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AAIB investigation to Hawker Hunter T7 G-BXFI 22 August 2015

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AAIB investigation to Hawker Hunter T7 G-BXFI 22 August 2015

Old 4th Mar 2017, 12:22
  #121 (permalink)  
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Originally Posted by homonculus
I am not sure there is a public demand for criminal as opposed to civil proceedings gouli. time will tell. In the meantime I hope professional pilots will reflect on the precedence this might set for aviation and try to avert a witchunt that might effect many of us in the future

I agree with Hebog that any considerations will not be that simple. But I dont think we can judge HA's decisions against that of an established hunter pilot. The regulator and the rules are satisfied for this display to be conducted by a pilot with perhaps only 60 hours on type and a degree of self education. He will be judged by those standards, and others may need to answer as to whether the standards were adequate.
Irrespective of the criminal liability question as it attaches to the maintainers/operators in this crash, if they bear any responsibility, one hopes that the civil liability does attach to them, so that their alleged decision to cut corners to save money backfires spectacularly enough that others learn the appropriate lesson...
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Old 4th Mar 2017, 12:44
  #122 (permalink)  
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Originally Posted by cessnapete
GOULI
To completely mitigate the risk to people not involved or attending an air display, due possible aircraft malfunction or pilot error as you appear to want, is unrealistic.
You would need to sterilise(i.e temporarily remove all the inhabitants)in the area around and under the intended flightpath of display participants. In this case no off airfield spectators on all roads under the flightpath, all local highways closed to traffic, large police presence to enforce, and empty most of Shoreham town.
or of course ban all air displays.
Nothing in life is risk free. This was a tragic accident and knee jerk reactions are not the solution.
If you tell a million people that the potential for getting a Hunter through their sunroof or their bedroom window or into their kid's primary school is just something they have to live with as long as there are airshows, then the 20,000 air show enthusiasts might be a tad disappointed by the nature of the solution proposed by local voters...
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Old 4th Mar 2017, 12:50
  #123 (permalink)  
 
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Personal opinions stated as facts.

Sadly, for an aviation forum where one might expect a degree of knowledge of the subject under discussion, there are the usual unfounded assumptions and accusations going on here.

The ones that stand out are:

Originally Posted by HOMSAP (post #55)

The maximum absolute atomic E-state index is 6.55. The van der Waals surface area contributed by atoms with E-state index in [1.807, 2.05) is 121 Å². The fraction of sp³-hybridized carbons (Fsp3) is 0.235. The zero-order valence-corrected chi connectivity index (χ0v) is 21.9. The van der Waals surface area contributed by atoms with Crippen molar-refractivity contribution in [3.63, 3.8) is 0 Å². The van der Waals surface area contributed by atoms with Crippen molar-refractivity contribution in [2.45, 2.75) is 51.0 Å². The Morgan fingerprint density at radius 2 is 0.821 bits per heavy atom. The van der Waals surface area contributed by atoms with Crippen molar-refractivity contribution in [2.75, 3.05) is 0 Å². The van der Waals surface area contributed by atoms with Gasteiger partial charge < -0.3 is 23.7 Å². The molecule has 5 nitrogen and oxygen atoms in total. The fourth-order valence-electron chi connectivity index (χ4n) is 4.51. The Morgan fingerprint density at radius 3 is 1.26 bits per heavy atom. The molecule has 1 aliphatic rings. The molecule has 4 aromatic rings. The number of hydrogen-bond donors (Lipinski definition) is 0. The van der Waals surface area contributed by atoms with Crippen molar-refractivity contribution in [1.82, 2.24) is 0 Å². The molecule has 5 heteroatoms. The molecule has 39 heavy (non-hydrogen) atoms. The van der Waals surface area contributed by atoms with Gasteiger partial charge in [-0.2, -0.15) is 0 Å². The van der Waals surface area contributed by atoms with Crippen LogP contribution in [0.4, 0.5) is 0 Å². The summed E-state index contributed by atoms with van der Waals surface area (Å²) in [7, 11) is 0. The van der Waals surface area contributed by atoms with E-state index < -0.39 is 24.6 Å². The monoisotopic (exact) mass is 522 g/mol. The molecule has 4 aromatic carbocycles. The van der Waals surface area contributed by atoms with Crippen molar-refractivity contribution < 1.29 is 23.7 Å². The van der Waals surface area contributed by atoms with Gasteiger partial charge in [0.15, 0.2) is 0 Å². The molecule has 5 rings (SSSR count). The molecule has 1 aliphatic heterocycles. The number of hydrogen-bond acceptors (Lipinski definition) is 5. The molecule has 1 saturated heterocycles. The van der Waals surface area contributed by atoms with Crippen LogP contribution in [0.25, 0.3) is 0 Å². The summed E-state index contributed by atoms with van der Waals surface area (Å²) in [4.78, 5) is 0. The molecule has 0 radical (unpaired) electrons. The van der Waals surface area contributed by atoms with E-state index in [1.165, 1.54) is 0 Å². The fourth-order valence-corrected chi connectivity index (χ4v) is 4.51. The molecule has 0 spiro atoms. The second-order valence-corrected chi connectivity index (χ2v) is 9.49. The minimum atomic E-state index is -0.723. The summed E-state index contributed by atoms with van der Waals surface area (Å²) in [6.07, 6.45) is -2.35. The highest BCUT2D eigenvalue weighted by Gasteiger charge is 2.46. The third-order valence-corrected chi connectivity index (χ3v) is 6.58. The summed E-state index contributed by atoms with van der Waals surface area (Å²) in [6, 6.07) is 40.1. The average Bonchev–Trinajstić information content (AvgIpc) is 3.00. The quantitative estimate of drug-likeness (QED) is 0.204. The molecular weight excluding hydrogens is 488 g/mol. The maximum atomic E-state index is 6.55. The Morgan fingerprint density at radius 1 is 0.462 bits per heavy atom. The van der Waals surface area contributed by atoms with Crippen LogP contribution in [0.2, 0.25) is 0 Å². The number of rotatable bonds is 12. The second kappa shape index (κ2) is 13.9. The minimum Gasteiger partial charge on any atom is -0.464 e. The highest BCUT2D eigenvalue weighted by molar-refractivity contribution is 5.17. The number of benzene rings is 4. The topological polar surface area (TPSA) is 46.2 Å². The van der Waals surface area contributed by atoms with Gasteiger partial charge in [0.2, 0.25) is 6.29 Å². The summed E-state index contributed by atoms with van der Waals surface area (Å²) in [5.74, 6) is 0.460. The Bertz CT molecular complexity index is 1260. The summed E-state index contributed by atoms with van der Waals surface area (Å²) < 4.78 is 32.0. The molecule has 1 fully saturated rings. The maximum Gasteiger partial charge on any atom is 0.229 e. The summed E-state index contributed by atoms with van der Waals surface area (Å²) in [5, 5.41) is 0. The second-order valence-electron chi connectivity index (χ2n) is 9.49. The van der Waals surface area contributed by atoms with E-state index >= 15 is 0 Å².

This pilot had a track record of violating regulations in respect of Lancing College
Please provide evidence of your accusation.

Originally Posted by Leon Jabachabicz (post #59)
The pilot porked it
No where in the evidence in this or previous reports is there evidence to support your libel. In fact, the body of the report contains a number of statements that the reason he continued the manoeuvre could not be determined although possible explanations were given including obscuration of the digit counters by the altimeter needle and glare, etc. You have no basis for your claim.

Originally Posted by Homsap (post #23)
Full power is not applied
The engine was not producing full power, the report is clear that it could not be determined what the pilot had selected with the throttle and that previously this mark of Avon engine had produced less than maximum power for reasons that were never determined.

Originally Posted by Sharksandwich (post #82)
The pilot made a mistake
See my earlier comments. What mistake do you think he made?

Originally Posted by JEM60 (post #81)
If I made a split second bad decision
What was the bad decision? With the amount of doubt cast on various unserviceabilities and obscuration of the Altitude counter, there is every possibility that it was a good decision based on bad information.

Originally Posted by HOMSAP (post #69)
The display pilot did screw up
Nowhere in the report, nor in previous reports has this ever been stated. The report is careful to list a number of different mitigations, which you have clearly ignored or not read.

Originally Posted by Sillert (post #79)
The accident happened because the pilot made a mistake
See my previous remark. You have no grounds to draw that conclusion.

Originally Posted by Arfur Dent (post #41)
confused and thought he was in a JP
No evidence for that assumption whatsoever.

Originally Posted by ROBSAUSTINHEALY (post #43)
So the primary cause of this dreadful, and avoidable, accident was pilot error
Where does the report say that? The report clearly never states that. The report clearly states why that conclusion cannot be drawn.

Originally Posted by SASKATOON9999 (post #51)
It appears severe negligence has been proven
Please show me where there is stated evidence in the report to support that conclusion.

Originally Posted by Sidestickbob
This is a simple case of gross negligence
In the same way that the Mull of Kintyre accident ended up with the same verdict made by someone equally blind to the burden of proof as you clearly are.

Last edited by Courtney Mil; 4th Mar 2017 at 13:26.
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Old 4th Mar 2017, 12:56
  #124 (permalink)  
 
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Despite some of you arguing that an accident is an accident...entry height was lower then his authorization allowed, entry speed was lower then usual for this maneuver and apex height was lower then usual.
All links in the chain of events....controlled by the pilot.
Whether the fuel diaphragm had anything to do with the engine not being at full power but we'll never know.
However airspeed an altitude should have been noticed.
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Old 4th Mar 2017, 13:13
  #125 (permalink)  
 
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B2N2,

Page 29 of the report - picture. At X750 feet on the altimeter, the broader part of the needle obscures the thousands of feet and the tens of thousands of feet on the counter.

From page 128 of the report:

‘Analysis has been undertaken to identify the scope of human actions and/or decisions to have contributed to the loop being continued when below the pilot’s stated minimum height at the apex. It is not possible to determine which, if any, of these actions took place based on the evidence available for the HF analysis, but the following accounts are considered credible and feasible: